Horizon's Health

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  • Reviewed on Friday, September 17, 2010
  • Grades Used: Kindergarten
  • Dates used: 2010-2011
Horizons Health, for me, was not what I had expected. There are several reasons why I don't like it:

- The health curriculum is more geared toward group settings rather than homeschoolers or 1-on-1.

- The teacher's manuals do NOT help the teacher (parent) with explanations on each topic. So if you have difficulty verbalizing explanations, or making up your own dialogue, then this is not for you! The manual basically gives the teach a brief outline of what the lesson is about, then jumps into "Describe and discuss this topics with your students..." Okay...well what do I tell them?? As for me, I need some text to read to them because I'm the type of person who has a difficult time explaining my thoughts. I understand the topic - but how on earth do I explain it to my 5 year old?!? So this teacher's manual is more like a guideline, not a manual.

- The lessons are pretty "boring" - I find my son and I to skip through most of the lesson's ideas; which are mostly about puppets and group talk. That's all fine and dandy, but like I said above, what on earth do I say??? So I rely heavily on library books to help me out!!

- You RARELY ever use the student workbook - it's rather pointless in my opinion because most lessons are as I described above. The students just sit and listen or talk - that's it.

I don't recommend Horizons Health to the average homeschooler, you're better off supplementing with activities and library books! The only person I can see using Horizons Health is someone who already has had some experience in teaching health to students.


  • Reviewed on Sunday, May 9, 2010
  • Grades Used: 4th
  • Dates used: 2009-2010
Horizons Health 4 had a great variety of topics that I felt were pretty well covered. My girls enjoyed reading the student text and liked the workbook.

On the down side, I didn't like that the student text wasn't printed in the teachers manual like some of the other curriculums. I like to be able to read along with my children and not have to look at their books. Some of the information they are tested on isn't in their text books and you will need to supplement with other books or worksheets.

Overall the price is good but I didn't find it the most useful curriculum. I will not be using this next year for Health.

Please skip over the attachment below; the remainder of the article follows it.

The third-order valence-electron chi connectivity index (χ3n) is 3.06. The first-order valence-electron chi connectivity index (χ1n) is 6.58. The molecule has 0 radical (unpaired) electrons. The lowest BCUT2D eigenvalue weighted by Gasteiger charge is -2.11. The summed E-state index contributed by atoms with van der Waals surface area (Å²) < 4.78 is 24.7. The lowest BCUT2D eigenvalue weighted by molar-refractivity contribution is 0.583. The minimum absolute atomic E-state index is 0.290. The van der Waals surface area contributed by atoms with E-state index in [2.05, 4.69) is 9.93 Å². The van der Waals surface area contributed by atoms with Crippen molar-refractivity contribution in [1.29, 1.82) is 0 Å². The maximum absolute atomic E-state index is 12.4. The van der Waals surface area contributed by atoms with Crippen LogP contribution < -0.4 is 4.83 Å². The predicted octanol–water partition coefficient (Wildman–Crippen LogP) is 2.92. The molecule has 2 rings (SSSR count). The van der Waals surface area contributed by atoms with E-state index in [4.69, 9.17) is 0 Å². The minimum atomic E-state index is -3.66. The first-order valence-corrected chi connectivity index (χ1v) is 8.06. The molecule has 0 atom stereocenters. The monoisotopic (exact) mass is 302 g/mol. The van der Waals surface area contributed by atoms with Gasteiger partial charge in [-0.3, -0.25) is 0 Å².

• Reviewed on Monday, November 23, 2009
  • Grades Used: 3rd -
  • Dates used: 2009-
I am using the 3rd grade edition right now with my kids. Its primarily for my 3rd grader but sometimes my Kindergartener sits in too.

I like it. It does involve a little preparation - but not much more than just perusing the lesson before you tackle it. Sometimes an extra book from the library is recommended. I did get all 3 books: the teacher book, the student book, and the workbook. I would recommend getting all three as I don't think the curric. would work very well without them all. Though, if you had to, you could probably skip the workbook. The teacher book has the instructions on how to conduct the lesson as well as questions to discuss, additional resources, and the basic goals for the lesson. The student book has little excerpts for the student to read on his own and a little more explanation on the topic. I wouldn't try to teach this with only the student book (like you could probably get away with with other currics.) It just wouldn't make a whole lot of sense.

I find these lessons have a good amount of information without being overwhelming. Plus, they seem quick enough that the kids don't get bored by the end. Horizons Health is written from a Christian standpoint so you will encounter language referring to how God would want us to act, how He made us, etc. Some online distributors will allow you a peek inside. It might be worthwhile to look at the table of contents or the scope and sequence to get a feel for what is covered.